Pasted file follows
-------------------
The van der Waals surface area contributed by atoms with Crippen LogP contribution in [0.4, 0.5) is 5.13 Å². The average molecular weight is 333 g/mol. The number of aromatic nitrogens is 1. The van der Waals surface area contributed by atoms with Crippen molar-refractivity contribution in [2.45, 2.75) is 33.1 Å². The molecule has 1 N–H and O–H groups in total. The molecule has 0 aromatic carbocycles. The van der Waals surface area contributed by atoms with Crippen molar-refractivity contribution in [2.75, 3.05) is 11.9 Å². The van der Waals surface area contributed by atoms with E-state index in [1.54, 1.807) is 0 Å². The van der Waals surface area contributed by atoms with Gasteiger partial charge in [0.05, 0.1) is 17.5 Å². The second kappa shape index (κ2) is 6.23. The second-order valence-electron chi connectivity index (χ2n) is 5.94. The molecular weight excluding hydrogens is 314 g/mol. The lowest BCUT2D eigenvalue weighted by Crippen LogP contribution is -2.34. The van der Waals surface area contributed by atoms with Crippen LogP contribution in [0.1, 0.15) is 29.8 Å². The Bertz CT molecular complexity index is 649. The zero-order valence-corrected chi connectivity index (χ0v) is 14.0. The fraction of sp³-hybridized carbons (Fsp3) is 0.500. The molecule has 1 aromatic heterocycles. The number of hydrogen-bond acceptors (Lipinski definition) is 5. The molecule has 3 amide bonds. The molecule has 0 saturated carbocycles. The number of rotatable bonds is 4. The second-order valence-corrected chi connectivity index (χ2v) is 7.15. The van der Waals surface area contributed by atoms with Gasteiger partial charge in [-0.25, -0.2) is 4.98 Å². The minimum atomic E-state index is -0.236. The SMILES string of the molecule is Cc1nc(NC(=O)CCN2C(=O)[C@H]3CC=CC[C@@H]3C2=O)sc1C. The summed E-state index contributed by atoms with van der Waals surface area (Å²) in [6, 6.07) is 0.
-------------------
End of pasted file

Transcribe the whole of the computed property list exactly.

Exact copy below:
The van der Waals surface area contributed by atoms with Crippen LogP contribution in [0.4, 0.5) is 5.13 Å². The average molecular weight is 333 g/mol. The number of aromatic nitrogens is 1. The van der Waals surface area contributed by atoms with Crippen molar-refractivity contribution in [2.45, 2.75) is 33.1 Å². The molecule has 1 N–H and O–H groups in total. The molecule has 0 aromatic carbocycles. The van der Waals surface area contributed by atoms with Crippen molar-refractivity contribution in [2.75, 3.05) is 11.9 Å². The van der Waals surface area contributed by atoms with E-state index in [1.54, 1.807) is 0 Å². The van der Waals surface area contributed by atoms with Gasteiger partial charge in [0.05, 0.1) is 17.5 Å². The second kappa shape index (κ2) is 6.23. The second-order valence-electron chi connectivity index (χ2n) is 5.94. The molecular weight excluding hydrogens is 314 g/mol. The lowest BCUT2D eigenvalue weighted by Crippen LogP contribution is -2.34. The van der Waals surface area contributed by atoms with Crippen LogP contribution in [0.1, 0.15) is 29.8 Å². The Bertz CT molecular complexity index is 649. The zero-order valence-corrected chi connectivity index (χ0v) is 14.0. The fraction of sp³-hybridized carbons (Fsp3) is 0.500. The molecule has 1 aromatic heterocycles. The number of hydrogen-bond acceptors (Lipinski definition) is 5. The molecule has 3 amide bonds. The molecule has 0 saturated carbocycles. The number of rotatable bonds is 4. The second-order valence-corrected chi connectivity index (χ2v) is 7.15. The van der Waals surface area contributed by atoms with Gasteiger partial charge in [-0.25, -0.2) is 4.98 Å². The minimum atomic E-state index is -0.236. The SMILES string of the molecule is Cc1nc(NC(=O)CCN2C(=O)[C@H]3CC=CC[C@@H]3C2=O)sc1C. The summed E-state index contributed by atoms with van der Waals surface area (Å²) in [6, 6.07) is 0.